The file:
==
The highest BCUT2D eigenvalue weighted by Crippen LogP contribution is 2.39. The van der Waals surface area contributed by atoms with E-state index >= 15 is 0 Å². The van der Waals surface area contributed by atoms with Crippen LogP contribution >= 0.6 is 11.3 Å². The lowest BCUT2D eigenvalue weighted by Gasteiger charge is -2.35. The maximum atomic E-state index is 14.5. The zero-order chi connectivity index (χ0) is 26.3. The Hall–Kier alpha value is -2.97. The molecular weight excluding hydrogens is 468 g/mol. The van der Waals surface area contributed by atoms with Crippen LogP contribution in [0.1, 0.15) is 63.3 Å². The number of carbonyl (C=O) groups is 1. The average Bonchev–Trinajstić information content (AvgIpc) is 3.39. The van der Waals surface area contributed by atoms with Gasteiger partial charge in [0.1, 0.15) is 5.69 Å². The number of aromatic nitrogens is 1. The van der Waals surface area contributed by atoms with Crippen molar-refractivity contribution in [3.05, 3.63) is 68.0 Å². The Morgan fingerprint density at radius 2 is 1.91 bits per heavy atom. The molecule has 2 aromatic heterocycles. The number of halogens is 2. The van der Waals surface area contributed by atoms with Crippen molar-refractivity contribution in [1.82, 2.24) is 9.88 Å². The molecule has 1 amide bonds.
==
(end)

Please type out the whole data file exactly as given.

The highest BCUT2D eigenvalue weighted by Crippen LogP contribution is 2.39. The van der Waals surface area contributed by atoms with E-state index >= 15 is 0 Å². The van der Waals surface area contributed by atoms with Crippen LogP contribution >= 0.6 is 11.3 Å². The lowest BCUT2D eigenvalue weighted by Gasteiger charge is -2.35. The maximum atomic E-state index is 14.5. The zero-order chi connectivity index (χ0) is 26.3. The Hall–Kier alpha value is -2.97. The molecular weight excluding hydrogens is 468 g/mol. The van der Waals surface area contributed by atoms with Crippen LogP contribution in [0.1, 0.15) is 63.3 Å². The number of carbonyl (C=O) groups is 1. The average Bonchev–Trinajstić information content (AvgIpc) is 3.39. The van der Waals surface area contributed by atoms with Gasteiger partial charge in [0.1, 0.15) is 5.69 Å². The number of aromatic nitrogens is 1. The van der Waals surface area contributed by atoms with Crippen molar-refractivity contribution in [3.05, 3.63) is 68.0 Å². The Morgan fingerprint density at radius 2 is 1.91 bits per heavy atom. The molecule has 2 aromatic heterocycles. The number of halogens is 2. The van der Waals surface area contributed by atoms with Crippen molar-refractivity contribution in [1.82, 2.24) is 9.88 Å². The molecule has 1 amide bonds.